Professor Farkas’ research has been supported by the Institute of Education Sciences, U.S. Department of Education, The Spencer Foundation, The American Educational Research Association, The Corporation for National Service, The National Institutes of Child Health and Human Development, The National Science Foundation, The Rockefeller Foundation, and the U.S. Department of Labor.

Professor Farkas applied his knowledge and interest in the achievement gap to develop a successful tutoring program that improved reading skills of low-income, minority, and limited English proficient elementary school students. This tutoring program, Reading One-to-One, was widely implemented throughout the country, and helped invent President Clinton’s “America Reads” initiative.

Professor Farkas was elected to the Sociological Research Association in 1996, and served as president in 2010. He was the editor of the Rose Monograph Series of the American Sociological Association from 1996 to 1999, and served on the ASA’s publications committee at that time. He has served on the editorial boards of the American Sociological Review, Social Science Research, Evaluation Review, the American Journal of Education, and Educational Evaluation and Policy Analysis. He currently serves as an associate editor of AERA Open.
Publications
Park, Y., Xu, Y., Collins, P., Farkas, G., & Warschauer, M. (forthcoming). Scaffolding Learning of Language Structures with Visual-Syntactic Text Formatting. British Journal of Educational Technology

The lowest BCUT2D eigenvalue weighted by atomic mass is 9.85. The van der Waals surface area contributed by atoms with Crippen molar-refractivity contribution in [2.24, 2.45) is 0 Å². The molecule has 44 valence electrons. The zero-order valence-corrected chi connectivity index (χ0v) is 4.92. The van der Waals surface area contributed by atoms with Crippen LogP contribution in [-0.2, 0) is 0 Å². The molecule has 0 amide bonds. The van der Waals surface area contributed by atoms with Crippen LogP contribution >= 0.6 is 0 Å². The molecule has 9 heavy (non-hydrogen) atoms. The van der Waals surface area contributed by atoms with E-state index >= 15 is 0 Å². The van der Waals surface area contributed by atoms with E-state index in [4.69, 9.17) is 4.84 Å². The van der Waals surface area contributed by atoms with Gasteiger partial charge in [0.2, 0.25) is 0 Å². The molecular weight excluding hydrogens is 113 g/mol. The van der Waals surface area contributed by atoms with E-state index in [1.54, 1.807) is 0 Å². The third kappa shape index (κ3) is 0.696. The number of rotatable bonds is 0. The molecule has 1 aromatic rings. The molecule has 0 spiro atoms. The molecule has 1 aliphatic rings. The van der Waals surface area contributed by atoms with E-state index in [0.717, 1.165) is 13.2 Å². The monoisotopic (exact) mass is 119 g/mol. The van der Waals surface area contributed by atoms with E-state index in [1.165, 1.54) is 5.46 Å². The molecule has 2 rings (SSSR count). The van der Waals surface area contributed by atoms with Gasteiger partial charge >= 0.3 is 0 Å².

Jenkins, J., Sabol, T., Farkas, G. (forthcoming). Double Down or Switch it Up? Should Low-Income Children Stay in Head Start for Two Years or Switch Programs? Evaluation Review
 
Morgan, P., Farkas, G., Hillemeier, M., & Maczuga, S. (forthcoming). Executive Function Deficits in Kindergarten Predict Repeated Academic Difficulties Across Elementary School. Early Childhood Research Quarterly
 
Morgan, P., Farkas, G., Hillemeier, M., & Maczuga, S. (forthcoming). Kindergarten Children’s Executive Functions Predict Their Second Grade Academic Achievement and Behavior. Child Development
 
DuPaul, G.J., Morgan, P.L., Farkas, G., Hillemeier, M.M., & Maczuga, S. (2018). Eight-Year Latent Class Trajectories of Academic and Social Functioning in Children with Attention-Deficit/Hyperactivity Disorder. J. Abnormal Child Psychology 46: 979-992.
 
Morgan, P., Farkas, G. et al. (2018). Are Hispanic, Asian, American Indian, or Language Minority Children Over-represented in Special Education?" Exceptional Children 84 (3) 261 – 279.
 
Lewis, R. W., & Farkas, G. (2017). Using an Opportunity-Propensity Framework to Estimate Individual-, Classroom-, and School-Level Predictors of Middle School Science Achievement. Contemporary Educational Psychology 51: 185 – 197.